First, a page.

The courage to take risks
In economic times like these, a company’s ability to identify the right areas for investment is more important than ever before. This is especially the case when it comes to software investments, which are most often used to reduce costs or to gain competitive advantage over the competition.
The use of semantic technologies for automating manual tasks, or for making previously out of reach knowledge more accessible, is (fortunately for us!) an area where companies are still making investments despite the crisis, because they understand the importance of having this strategic advantage.
Still, when I suggest an automated solution to replace a manual activity (tagging, categorization, monitoring information flows) to potential customers, I am occasionally met with some resistance. Many times, the customer is not able to properly evaluate the pros and cons, and ends up opting for a very basic solution, and in doing so, loses the opportunity for tremendous cost savings and service improvements.
In economically challenging times, the aversion to taking risks is higher than normal, and businesses are scared to take the leap, instead waiting to defer that decision to more financially secure days. The fear that an automatic solution will not be able to perform with the same accuracy as a manual one is understandable, but it’s the wrong way to look at the question. Considering all of the benefits and advantages that can be gained with a successful semantic technology deployment, in my opinion, the risks are negligible compared to the rewards you will reap in terms of overall reduced costs, competitive advantage and more efficient operations.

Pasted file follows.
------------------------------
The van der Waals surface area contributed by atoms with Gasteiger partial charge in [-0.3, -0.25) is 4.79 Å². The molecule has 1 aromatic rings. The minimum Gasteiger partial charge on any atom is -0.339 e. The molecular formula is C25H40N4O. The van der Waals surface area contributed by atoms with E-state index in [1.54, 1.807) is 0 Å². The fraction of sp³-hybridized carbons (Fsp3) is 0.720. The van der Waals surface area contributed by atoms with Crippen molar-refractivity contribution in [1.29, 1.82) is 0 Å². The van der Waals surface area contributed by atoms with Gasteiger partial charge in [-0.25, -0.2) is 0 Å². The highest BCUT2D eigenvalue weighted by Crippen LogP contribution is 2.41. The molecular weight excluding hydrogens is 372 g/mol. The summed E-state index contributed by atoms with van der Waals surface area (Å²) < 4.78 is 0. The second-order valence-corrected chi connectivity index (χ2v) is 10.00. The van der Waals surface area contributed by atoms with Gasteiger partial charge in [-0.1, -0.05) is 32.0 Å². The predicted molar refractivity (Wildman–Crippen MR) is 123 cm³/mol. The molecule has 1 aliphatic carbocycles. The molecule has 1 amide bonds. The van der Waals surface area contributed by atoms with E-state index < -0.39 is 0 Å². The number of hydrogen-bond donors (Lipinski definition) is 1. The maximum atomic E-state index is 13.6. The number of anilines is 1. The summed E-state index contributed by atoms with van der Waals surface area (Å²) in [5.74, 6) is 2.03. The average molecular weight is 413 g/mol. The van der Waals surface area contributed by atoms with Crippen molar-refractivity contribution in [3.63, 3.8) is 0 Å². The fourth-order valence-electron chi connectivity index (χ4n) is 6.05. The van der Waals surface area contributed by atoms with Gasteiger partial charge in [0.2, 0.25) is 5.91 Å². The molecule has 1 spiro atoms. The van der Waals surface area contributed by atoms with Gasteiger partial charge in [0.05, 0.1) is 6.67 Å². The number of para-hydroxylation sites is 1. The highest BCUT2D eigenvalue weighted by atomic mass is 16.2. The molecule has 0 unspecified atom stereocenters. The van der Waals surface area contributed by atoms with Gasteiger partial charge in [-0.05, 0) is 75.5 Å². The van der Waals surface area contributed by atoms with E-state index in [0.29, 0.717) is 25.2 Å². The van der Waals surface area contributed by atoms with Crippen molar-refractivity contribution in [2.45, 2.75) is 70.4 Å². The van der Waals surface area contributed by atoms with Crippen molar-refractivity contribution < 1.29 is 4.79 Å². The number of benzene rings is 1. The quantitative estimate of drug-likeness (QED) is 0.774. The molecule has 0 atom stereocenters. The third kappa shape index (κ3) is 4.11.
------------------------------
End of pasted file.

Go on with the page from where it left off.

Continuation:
The costs of an automated system are much lower (typically, the investment is recovered within the first year) compared to a manual operation. Scalability is not an issue, and you can easily add or modify various aspects of the functionality, freeing people for the more complex and greater value added tasks that—no matter how sophisticated or clever technology is—cannot be replicated or automated.
Certainly the need to take risks is not for everyone, but, in the words of Don Abbondio, “se uno il coraggio non c’è l’ha, non se lo può dare:” if one doesn’t have courage, then he also has none to give!